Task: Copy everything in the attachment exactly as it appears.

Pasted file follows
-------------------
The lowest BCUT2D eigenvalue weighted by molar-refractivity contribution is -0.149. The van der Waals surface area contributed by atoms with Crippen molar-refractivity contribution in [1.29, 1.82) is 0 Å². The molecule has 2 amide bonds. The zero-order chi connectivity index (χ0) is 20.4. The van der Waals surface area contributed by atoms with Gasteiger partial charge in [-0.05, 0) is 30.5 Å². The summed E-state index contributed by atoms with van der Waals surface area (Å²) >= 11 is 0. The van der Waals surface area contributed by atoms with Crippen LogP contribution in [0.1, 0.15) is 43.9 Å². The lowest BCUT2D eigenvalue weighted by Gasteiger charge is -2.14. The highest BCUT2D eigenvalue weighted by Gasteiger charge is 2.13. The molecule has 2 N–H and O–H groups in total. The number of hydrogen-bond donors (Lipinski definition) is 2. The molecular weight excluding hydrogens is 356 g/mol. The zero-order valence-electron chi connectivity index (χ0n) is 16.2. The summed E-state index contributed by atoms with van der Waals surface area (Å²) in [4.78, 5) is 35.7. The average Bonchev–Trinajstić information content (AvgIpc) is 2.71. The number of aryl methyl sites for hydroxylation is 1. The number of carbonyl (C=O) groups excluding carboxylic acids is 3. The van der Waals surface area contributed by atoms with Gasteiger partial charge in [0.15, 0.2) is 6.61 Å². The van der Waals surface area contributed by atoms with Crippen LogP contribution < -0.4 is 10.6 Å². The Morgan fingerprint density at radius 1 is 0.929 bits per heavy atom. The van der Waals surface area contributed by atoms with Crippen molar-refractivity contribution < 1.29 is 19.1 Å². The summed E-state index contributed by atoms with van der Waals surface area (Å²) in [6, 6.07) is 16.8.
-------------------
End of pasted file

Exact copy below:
The lowest BCUT2D eigenvalue weighted by molar-refractivity contribution is -0.149. The van der Waals surface area contributed by atoms with Crippen molar-refractivity contribution in [1.29, 1.82) is 0 Å². The molecule has 2 amide bonds. The zero-order chi connectivity index (χ0) is 20.4. The van der Waals surface area contributed by atoms with Gasteiger partial charge in [-0.05, 0) is 30.5 Å². The summed E-state index contributed by atoms with van der Waals surface area (Å²) >= 11 is 0. The van der Waals surface area contributed by atoms with Crippen LogP contribution in [0.1, 0.15) is 43.9 Å². The lowest BCUT2D eigenvalue weighted by Gasteiger charge is -2.14. The highest BCUT2D eigenvalue weighted by Gasteiger charge is 2.13. The molecule has 2 N–H and O–H groups in total. The number of hydrogen-bond donors (Lipinski definition) is 2. The molecular weight excluding hydrogens is 356 g/mol. The zero-order valence-electron chi connectivity index (χ0n) is 16.2. The summed E-state index contributed by atoms with van der Waals surface area (Å²) in [4.78, 5) is 35.7. The average Bonchev–Trinajstić information content (AvgIpc) is 2.71. The number of aryl methyl sites for hydroxylation is 1. The number of carbonyl (C=O) groups excluding carboxylic acids is 3. The van der Waals surface area contributed by atoms with Gasteiger partial charge in [0.15, 0.2) is 6.61 Å². The van der Waals surface area contributed by atoms with Crippen LogP contribution < -0.4 is 10.6 Å². The Morgan fingerprint density at radius 1 is 0.929 bits per heavy atom. The van der Waals surface area contributed by atoms with Crippen molar-refractivity contribution < 1.29 is 19.1 Å². The summed E-state index contributed by atoms with van der Waals surface area (Å²) in [6, 6.07) is 16.8.